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Eczema herpeticum in children: clinical features and factors predictive of hospitalization.

OBJECTIVE: To describe the clinical characteristics of pediatric patients with eczema herpeticum and to determine the predictors of hospitalization, and recurrence and repeat episodes.

STUDY DESIGN: A retrospective cohort study of patients 0-18 years of age diagnosed with eczema herpeticum between May 2000 and April 2009 was carried out at a tertiary pediatric care center in Canada. Seventy-nine patients were included. The primary outcome was hospitalization; secondary outcomes were recurrent and repeat episodes of eczema herpeticum.

RESULTS: At presentation, 76% of 79 patients with eczema herpeticum had a generalized eruption, 56% had fever, 37% had systemic symptoms, and 10% had eye involvement (keratoconjunctivitis). Forty-five patients (57%) were hospitalized. Predictors for hospitalization included male sex (OR = 3.09; 95% CI, 1.20-7.95, P = .017), fever (OR = 5.75; 95% CI, 2.17-15.26, P < .001), systemic symptoms (OR = 2.84; 95% CI, 1.06-7.62, P = .035), and age <1 year (OR = 7.17; 95% CI, 2.17-23.72, P = .001). Recurrence rate (<1 month) was 8.9% and rate of repeat episodes (>1 month) was 16%. Hospitalized patients were more likely to have a repeat episode (OR = 8.25; 95% CI, 0.99-68.69, P = .05). Patients with a previous history of eczema herpeticum had increased likelihood of early recurrence (OR = 6.80; 95% CI, 0.99-46.62, P = .05) and repeat episodes (OR = 9.43; 95% CI, 1.52-55.9, P = .01).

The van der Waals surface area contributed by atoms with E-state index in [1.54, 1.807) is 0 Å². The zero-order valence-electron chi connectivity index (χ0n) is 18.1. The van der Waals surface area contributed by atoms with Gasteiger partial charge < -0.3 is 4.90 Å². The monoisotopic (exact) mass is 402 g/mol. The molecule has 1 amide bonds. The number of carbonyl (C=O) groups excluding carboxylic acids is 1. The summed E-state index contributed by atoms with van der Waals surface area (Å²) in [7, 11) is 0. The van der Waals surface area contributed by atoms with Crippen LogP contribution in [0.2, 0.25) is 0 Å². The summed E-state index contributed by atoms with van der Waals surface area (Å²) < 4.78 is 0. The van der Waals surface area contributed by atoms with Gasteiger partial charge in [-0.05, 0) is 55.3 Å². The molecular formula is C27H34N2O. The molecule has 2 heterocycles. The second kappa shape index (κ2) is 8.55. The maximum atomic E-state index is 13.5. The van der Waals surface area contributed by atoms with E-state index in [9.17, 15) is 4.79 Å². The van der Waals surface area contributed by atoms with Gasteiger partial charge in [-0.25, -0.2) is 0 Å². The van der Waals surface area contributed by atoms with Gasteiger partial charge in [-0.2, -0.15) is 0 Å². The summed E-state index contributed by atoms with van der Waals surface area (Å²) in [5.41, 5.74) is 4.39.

CONCLUSIONS: Predictors of hospitalization in this cohort included male sex, age <1 year, fever, and systemic symptoms at presentation. Hospitalized patients may be at risk for repeat episodes of eczema herpeticum.

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